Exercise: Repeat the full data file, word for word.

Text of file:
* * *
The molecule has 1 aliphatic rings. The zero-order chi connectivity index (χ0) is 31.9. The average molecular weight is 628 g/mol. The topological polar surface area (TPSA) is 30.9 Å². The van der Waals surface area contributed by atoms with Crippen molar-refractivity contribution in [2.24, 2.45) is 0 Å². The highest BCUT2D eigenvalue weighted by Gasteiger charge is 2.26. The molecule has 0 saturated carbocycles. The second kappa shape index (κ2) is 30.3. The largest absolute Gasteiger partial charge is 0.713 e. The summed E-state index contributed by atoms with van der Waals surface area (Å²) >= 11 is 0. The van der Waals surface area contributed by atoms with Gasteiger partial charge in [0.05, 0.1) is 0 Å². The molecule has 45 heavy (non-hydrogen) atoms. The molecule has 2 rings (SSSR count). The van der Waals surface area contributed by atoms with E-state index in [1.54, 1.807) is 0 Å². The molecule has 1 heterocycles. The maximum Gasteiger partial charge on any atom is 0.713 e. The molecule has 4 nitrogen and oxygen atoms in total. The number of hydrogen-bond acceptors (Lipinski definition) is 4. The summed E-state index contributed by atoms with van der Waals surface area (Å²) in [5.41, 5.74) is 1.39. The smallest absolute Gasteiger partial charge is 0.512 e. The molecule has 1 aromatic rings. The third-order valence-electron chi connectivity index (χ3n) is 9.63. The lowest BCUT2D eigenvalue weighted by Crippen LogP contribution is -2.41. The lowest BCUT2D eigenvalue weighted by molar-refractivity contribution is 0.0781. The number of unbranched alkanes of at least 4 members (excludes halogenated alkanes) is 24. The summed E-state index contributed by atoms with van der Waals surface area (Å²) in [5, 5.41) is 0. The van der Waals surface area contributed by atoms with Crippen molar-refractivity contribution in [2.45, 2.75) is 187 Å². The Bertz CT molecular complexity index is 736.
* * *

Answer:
The molecule has 1 aliphatic rings. The zero-order chi connectivity index (χ0) is 31.9. The average molecular weight is 628 g/mol. The topological polar surface area (TPSA) is 30.9 Å². The van der Waals surface area contributed by atoms with Crippen molar-refractivity contribution in [2.24, 2.45) is 0 Å². The highest BCUT2D eigenvalue weighted by Gasteiger charge is 2.26. The molecule has 0 saturated carbocycles. The second kappa shape index (κ2) is 30.3. The largest absolute Gasteiger partial charge is 0.713 e. The summed E-state index contributed by atoms with van der Waals surface area (Å²) >= 11 is 0. The van der Waals surface area contributed by atoms with Gasteiger partial charge in [0.05, 0.1) is 0 Å². The molecule has 45 heavy (non-hydrogen) atoms. The molecule has 2 rings (SSSR count). The van der Waals surface area contributed by atoms with E-state index in [1.54, 1.807) is 0 Å². The molecule has 1 heterocycles. The maximum Gasteiger partial charge on any atom is 0.713 e. The molecule has 4 nitrogen and oxygen atoms in total. The number of hydrogen-bond acceptors (Lipinski definition) is 4. The summed E-state index contributed by atoms with van der Waals surface area (Å²) in [5.41, 5.74) is 1.39. The smallest absolute Gasteiger partial charge is 0.512 e. The molecule has 1 aromatic rings. The third-order valence-electron chi connectivity index (χ3n) is 9.63. The lowest BCUT2D eigenvalue weighted by Crippen LogP contribution is -2.41. The lowest BCUT2D eigenvalue weighted by molar-refractivity contribution is 0.0781. The number of unbranched alkanes of at least 4 members (excludes halogenated alkanes) is 24. The summed E-state index contributed by atoms with van der Waals surface area (Å²) in [5, 5.41) is 0. The van der Waals surface area contributed by atoms with Crippen molar-refractivity contribution in [2.45, 2.75) is 187 Å². The Bertz CT molecular complexity index is 736.